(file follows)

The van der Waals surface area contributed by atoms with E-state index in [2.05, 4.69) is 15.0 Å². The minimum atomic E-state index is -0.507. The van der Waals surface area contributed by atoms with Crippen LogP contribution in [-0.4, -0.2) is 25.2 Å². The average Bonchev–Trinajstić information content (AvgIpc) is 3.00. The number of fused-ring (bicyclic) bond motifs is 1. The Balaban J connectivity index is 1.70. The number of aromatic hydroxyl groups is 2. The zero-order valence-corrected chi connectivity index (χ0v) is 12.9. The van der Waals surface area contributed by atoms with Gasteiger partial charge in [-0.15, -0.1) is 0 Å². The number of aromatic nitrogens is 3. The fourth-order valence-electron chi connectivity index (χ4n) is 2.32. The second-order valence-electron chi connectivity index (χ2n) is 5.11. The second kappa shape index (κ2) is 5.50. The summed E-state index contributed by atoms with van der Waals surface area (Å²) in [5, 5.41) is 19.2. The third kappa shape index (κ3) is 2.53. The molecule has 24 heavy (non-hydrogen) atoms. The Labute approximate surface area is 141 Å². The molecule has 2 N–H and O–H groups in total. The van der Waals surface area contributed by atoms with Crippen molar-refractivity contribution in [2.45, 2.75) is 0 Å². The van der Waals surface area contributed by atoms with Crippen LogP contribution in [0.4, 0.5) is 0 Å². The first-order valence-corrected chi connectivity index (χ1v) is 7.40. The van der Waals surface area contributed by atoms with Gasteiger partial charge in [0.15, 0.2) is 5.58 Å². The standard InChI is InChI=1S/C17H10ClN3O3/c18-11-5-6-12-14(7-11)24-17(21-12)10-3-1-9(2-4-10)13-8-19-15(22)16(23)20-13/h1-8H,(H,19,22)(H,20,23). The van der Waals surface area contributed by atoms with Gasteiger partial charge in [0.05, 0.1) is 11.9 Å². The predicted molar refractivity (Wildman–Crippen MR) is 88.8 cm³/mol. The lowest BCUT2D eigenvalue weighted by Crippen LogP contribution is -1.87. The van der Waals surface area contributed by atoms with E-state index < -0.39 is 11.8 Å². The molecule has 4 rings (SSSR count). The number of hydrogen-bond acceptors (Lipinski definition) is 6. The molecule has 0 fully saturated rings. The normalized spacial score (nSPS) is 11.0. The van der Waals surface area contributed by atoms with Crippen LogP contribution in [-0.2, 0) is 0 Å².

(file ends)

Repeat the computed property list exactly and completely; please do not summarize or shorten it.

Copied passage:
The van der Waals surface area contributed by atoms with E-state index in [2.05, 4.69) is 15.0 Å². The minimum atomic E-state index is -0.507. The van der Waals surface area contributed by atoms with Crippen LogP contribution in [-0.4, -0.2) is 25.2 Å². The average Bonchev–Trinajstić information content (AvgIpc) is 3.00. The number of fused-ring (bicyclic) bond motifs is 1. The Balaban J connectivity index is 1.70. The number of aromatic hydroxyl groups is 2. The zero-order valence-corrected chi connectivity index (χ0v) is 12.9. The van der Waals surface area contributed by atoms with Gasteiger partial charge in [-0.15, -0.1) is 0 Å². The number of aromatic nitrogens is 3. The fourth-order valence-electron chi connectivity index (χ4n) is 2.32. The second-order valence-electron chi connectivity index (χ2n) is 5.11. The second kappa shape index (κ2) is 5.50. The summed E-state index contributed by atoms with van der Waals surface area (Å²) in [5, 5.41) is 19.2. The third kappa shape index (κ3) is 2.53. The molecule has 24 heavy (non-hydrogen) atoms. The Labute approximate surface area is 141 Å². The molecule has 2 N–H and O–H groups in total. The van der Waals surface area contributed by atoms with Crippen molar-refractivity contribution in [2.45, 2.75) is 0 Å². The van der Waals surface area contributed by atoms with Crippen LogP contribution in [0.4, 0.5) is 0 Å². The first-order valence-corrected chi connectivity index (χ1v) is 7.40. The van der Waals surface area contributed by atoms with Gasteiger partial charge in [0.15, 0.2) is 5.58 Å². The standard InChI is InChI=1S/C17H10ClN3O3/c18-11-5-6-12-14(7-11)24-17(21-12)10-3-1-9(2-4-10)13-8-19-15(22)16(23)20-13/h1-8H,(H,19,22)(H,20,23). The van der Waals surface area contributed by atoms with Gasteiger partial charge in [0.05, 0.1) is 11.9 Å². The predicted molar refractivity (Wildman–Crippen MR) is 88.8 cm³/mol. The lowest BCUT2D eigenvalue weighted by Crippen LogP contribution is -1.87. The van der Waals surface area contributed by atoms with E-state index < -0.39 is 11.8 Å². The molecule has 4 rings (SSSR count). The number of hydrogen-bond acceptors (Lipinski definition) is 6. The molecule has 0 fully saturated rings. The normalized spacial score (nSPS) is 11.0. The van der Waals surface area contributed by atoms with Crippen LogP contribution in [-0.2, 0) is 0 Å².